29 Oct 2020
It’s important to remember that your CV is an overview of you and your skills professionally, academically and personally (not too personal). The idea is to highlight your skills and talents that show you have what it takes to do the job, but also get on with the team.
Whilst there aren’t many strict rules regarding your CV, it’s usually safe to stick with the following;
Structuring your CV
It’s advised that you split your CV into various sections, breaking down particular areas at a time will make it easier to focus on areas that you may wish to discuss in interview. Below are the recommended sections.
Your contact details
For your introduction, write your full name, email address and contact number centralised at the top of your CV.
Found as the first paragraph under your contact details, your introduction should be a brief introduction of yourself (no longer that 200 words). Make sure you highlight the skillsets you have that are relevant to the role you’re applying to. This section will give any employer a quick summary of you, your skills and your experience.
This is one of the most important parts of your CV. This section will provide the information needed to match up if you have the relevant experience.
When entering your Work Experience, you should always start from the most recent role and work backwards. The layout should be; Company name above the previous job title followed by the dates in which you worked in that particular role. (like below)
It’s recommended that you give a brief summary of your responsibilities and also any projects/products you have worked on.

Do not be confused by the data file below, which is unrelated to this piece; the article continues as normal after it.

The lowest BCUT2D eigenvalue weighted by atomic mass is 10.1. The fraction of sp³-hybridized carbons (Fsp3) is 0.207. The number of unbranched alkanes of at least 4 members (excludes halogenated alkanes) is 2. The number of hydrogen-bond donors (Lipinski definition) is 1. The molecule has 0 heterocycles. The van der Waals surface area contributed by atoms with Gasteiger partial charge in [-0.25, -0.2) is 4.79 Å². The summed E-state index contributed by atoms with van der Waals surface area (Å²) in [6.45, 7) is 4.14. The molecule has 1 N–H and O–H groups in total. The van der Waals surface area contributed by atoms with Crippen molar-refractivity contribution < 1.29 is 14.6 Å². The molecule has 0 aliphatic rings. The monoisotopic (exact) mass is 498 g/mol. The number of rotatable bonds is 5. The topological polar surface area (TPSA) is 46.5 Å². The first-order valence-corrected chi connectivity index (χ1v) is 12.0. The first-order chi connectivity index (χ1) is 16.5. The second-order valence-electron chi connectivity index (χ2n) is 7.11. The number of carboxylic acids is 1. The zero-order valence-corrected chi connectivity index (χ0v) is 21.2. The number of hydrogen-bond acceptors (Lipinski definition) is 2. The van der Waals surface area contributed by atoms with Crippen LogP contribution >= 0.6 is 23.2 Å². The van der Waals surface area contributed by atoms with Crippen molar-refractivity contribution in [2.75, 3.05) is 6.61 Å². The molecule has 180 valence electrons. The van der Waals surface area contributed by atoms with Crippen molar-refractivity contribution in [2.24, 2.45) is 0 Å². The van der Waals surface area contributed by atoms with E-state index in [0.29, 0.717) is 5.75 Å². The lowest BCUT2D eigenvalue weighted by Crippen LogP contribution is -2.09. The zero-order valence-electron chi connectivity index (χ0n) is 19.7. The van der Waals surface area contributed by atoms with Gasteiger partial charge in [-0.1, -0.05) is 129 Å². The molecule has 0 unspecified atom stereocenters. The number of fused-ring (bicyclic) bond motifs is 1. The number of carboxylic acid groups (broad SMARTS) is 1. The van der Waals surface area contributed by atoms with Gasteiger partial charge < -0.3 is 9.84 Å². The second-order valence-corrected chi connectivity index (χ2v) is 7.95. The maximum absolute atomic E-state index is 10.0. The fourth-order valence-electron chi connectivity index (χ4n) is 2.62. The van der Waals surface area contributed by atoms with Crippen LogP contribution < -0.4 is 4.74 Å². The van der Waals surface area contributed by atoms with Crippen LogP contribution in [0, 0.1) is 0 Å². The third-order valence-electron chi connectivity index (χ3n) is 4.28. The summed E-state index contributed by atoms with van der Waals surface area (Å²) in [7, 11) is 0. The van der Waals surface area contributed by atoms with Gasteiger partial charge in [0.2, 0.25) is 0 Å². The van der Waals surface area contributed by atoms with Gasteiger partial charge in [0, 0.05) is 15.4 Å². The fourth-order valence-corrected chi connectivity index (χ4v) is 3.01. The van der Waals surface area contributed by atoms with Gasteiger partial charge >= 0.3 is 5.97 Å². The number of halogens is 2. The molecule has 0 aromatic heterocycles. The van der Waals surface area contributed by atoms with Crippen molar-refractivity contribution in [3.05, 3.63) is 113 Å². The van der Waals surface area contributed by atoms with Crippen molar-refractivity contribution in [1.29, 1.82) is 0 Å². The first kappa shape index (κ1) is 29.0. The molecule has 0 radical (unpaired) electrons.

To avoid making your CV too long, it may be worth using bullet points to highlight any transferable skills that may fit in with the role you’re applying for that you may have gained from further employment spanning past 3 years. This area is the place to really show that you have the correct experience for the role.
It’s always worth checking your dates – employers may want to know any reasons behind a break in your timeline.
Just as your work experience, your education should always start with the most recent first and work backwards. This section doesn’t need to be very long. It should be short and concise. Try to keep this section reserved for only academic qualifications as you can use the ‘Skills” section later for any role specific certificates.
Skills and Certificates
This section is often forgotten about but can often be the dealbreaker for many. You can imagine that the hiring manager will get many CV’s, all with very similar noted experience. This section allows you to stand out and get the competitive edge when trying to show why you are better than any other candidate.
You can present your skills and certificates in bullet point format for a clean and direct layout. It’s worth thinking of the skills that you do have, and those that are relevant to the role. Don’t make the list too big, but also, don’t skip on the skills that are beneficial to know for the job.
In this section, you can either provide 2/3 professional references or simply state “references available on request”.
There's quite a bit here for you to digest. we hope that we've helped with some of these tips. There is one last thing we must stress!
DON'T FORGET YOUR PORTFOLIO
We hope that this list helped you with the required content and structure that’s preferred in an up to date CV.
We want to wish you all the best in your job search.
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